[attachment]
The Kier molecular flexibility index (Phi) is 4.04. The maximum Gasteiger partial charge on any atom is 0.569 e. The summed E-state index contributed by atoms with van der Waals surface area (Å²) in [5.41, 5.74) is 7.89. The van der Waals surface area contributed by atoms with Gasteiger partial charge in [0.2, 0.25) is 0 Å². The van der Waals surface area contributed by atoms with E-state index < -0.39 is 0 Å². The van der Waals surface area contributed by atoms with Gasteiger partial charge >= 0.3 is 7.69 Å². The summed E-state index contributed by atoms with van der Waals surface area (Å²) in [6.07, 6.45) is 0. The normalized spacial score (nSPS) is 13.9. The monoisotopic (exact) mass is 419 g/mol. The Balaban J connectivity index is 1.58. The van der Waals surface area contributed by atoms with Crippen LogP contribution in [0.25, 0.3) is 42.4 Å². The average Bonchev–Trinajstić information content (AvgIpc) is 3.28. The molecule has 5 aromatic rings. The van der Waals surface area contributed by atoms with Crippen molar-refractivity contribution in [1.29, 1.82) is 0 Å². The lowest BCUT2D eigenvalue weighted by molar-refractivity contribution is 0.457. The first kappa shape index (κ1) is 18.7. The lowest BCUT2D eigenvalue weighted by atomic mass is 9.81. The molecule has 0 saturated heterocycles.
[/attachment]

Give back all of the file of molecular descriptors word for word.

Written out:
The Kier molecular flexibility index (Phi) is 4.04. The maximum Gasteiger partial charge on any atom is 0.569 e. The summed E-state index contributed by atoms with van der Waals surface area (Å²) in [5.41, 5.74) is 7.89. The van der Waals surface area contributed by atoms with Gasteiger partial charge in [0.2, 0.25) is 0 Å². The van der Waals surface area contributed by atoms with E-state index < -0.39 is 0 Å². The van der Waals surface area contributed by atoms with Gasteiger partial charge >= 0.3 is 7.69 Å². The summed E-state index contributed by atoms with van der Waals surface area (Å²) in [6.07, 6.45) is 0. The normalized spacial score (nSPS) is 13.9. The monoisotopic (exact) mass is 419 g/mol. The Balaban J connectivity index is 1.58. The van der Waals surface area contributed by atoms with Crippen LogP contribution in [0.25, 0.3) is 42.4 Å². The average Bonchev–Trinajstić information content (AvgIpc) is 3.28. The molecule has 5 aromatic rings. The van der Waals surface area contributed by atoms with Crippen molar-refractivity contribution in [1.29, 1.82) is 0 Å². The lowest BCUT2D eigenvalue weighted by molar-refractivity contribution is 0.457. The first kappa shape index (κ1) is 18.7. The lowest BCUT2D eigenvalue weighted by atomic mass is 9.81. The molecule has 0 saturated heterocycles.